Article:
"Executive power of the kingdom of Nepal, which was in our safekeeping, shall from this day be returned to the people," he said in a speech broadcast on Nepal television on Friday. He called for "a meaningful exercise in democracy" with elections "as soon as possible".
"We therefore request the seven-party alliance to recommend at the earliest a name for the post of prime minister who will have the responsibility to run the government," he said. "We are committed to multi-party democracy and to constitutional monarchy," said the grim-faced monarch, who spoke slowly and wore a traditional topi hat.
"We hope peace and order is restored in the country." His announcement followed weeks of mass protests against his direct rule during which at least 12 people were killed.
Nepali political parties, however, rejected the king's offer as insufficient. The Nepali Congress said protests would continue. "The king has not clearly addressed the road map of the protest movement," said Krishna Prasad Sitaula, a party spokesman. "Our protest campaign will continue."
"The king has been defeated but the defeat is not complete," said Nepali Congress-Democratic party spokesman Minendra Rijal. "He says he is giving power to the people but the statement is influenced by his own agenda focusing on general elections," he said. "Anything less" than elections to a constituent assembly was "now unacceptable". "To make sure that the autocracy is completely defeated, the movement will go on," he vowed.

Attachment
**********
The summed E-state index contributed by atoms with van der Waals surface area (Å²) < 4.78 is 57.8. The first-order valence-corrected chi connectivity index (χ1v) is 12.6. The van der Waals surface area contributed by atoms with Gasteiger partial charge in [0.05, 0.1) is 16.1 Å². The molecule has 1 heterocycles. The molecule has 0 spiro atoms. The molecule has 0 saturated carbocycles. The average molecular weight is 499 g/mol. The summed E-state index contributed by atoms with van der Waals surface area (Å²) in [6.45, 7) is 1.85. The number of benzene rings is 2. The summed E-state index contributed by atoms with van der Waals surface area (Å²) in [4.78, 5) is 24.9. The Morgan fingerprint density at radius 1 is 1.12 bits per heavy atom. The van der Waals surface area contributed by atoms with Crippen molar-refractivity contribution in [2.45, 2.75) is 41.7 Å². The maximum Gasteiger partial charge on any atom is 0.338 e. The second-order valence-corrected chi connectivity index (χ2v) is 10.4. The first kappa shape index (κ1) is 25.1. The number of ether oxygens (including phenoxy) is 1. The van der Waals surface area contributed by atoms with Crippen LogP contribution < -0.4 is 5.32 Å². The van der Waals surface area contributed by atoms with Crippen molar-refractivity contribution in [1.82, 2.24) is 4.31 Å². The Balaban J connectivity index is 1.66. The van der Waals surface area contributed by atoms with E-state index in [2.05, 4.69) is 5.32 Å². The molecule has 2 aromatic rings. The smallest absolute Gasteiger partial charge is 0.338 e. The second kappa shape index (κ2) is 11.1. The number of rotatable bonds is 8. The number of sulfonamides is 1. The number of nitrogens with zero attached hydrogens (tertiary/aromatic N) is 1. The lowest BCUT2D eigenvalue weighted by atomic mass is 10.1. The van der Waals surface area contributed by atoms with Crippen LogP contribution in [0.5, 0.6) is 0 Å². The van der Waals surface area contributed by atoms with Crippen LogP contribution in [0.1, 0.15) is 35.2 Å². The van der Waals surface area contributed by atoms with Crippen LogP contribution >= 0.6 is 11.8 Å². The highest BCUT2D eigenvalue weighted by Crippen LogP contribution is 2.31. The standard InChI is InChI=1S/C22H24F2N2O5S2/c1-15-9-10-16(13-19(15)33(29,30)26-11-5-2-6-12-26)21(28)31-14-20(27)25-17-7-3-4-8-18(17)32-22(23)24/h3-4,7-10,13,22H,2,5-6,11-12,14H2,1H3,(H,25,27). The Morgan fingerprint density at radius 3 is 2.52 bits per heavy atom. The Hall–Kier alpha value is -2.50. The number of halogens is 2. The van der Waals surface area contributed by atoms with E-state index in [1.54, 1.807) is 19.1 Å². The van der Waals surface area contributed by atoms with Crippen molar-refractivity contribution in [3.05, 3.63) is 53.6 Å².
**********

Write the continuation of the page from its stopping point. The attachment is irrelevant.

Gyanendra called for elections to be held as soon as possible and for political parties to nominate a new prime minister. "We therefore request the seven-party alliance to recommend at the earliest a name for the post of prime minister who will have the responsibility to run the government, " he said. "We are committed to multi-party democracy and to constitutional monarchy," added a grim-faced Gyanendra.
Over 100,000 pro-democracy activists had gathered on the edge of the capital Kathmandu earlier on Friday in protest at the king's rule. The Nepali government had imposed a daytime curfew on the capital and ordered those breaking it be shot on sight in a desperate attempt to halt the demonstrations that have disrupted the country for over two weeks.
King Gyanendra dismissed the government in February last year, saying it had failed to defeat Nepal's Maoist insurgency, which has left more than 13,000 people dead. He had also come under intense international pressure to make concessions to the protesters.
Hours before his speech, James Moriarty, the US ambassador, said the king's time was "running out". "Ultimately the king will have to leave if he doesn't compromise." On Thursday, India sent a top envoy to Kathmandu to tell the king he had to open a real dialogue with the opposition to halt the bloodshed.
Source: Al JazeeraLast Mod: 20 Eylül 2018, 18:16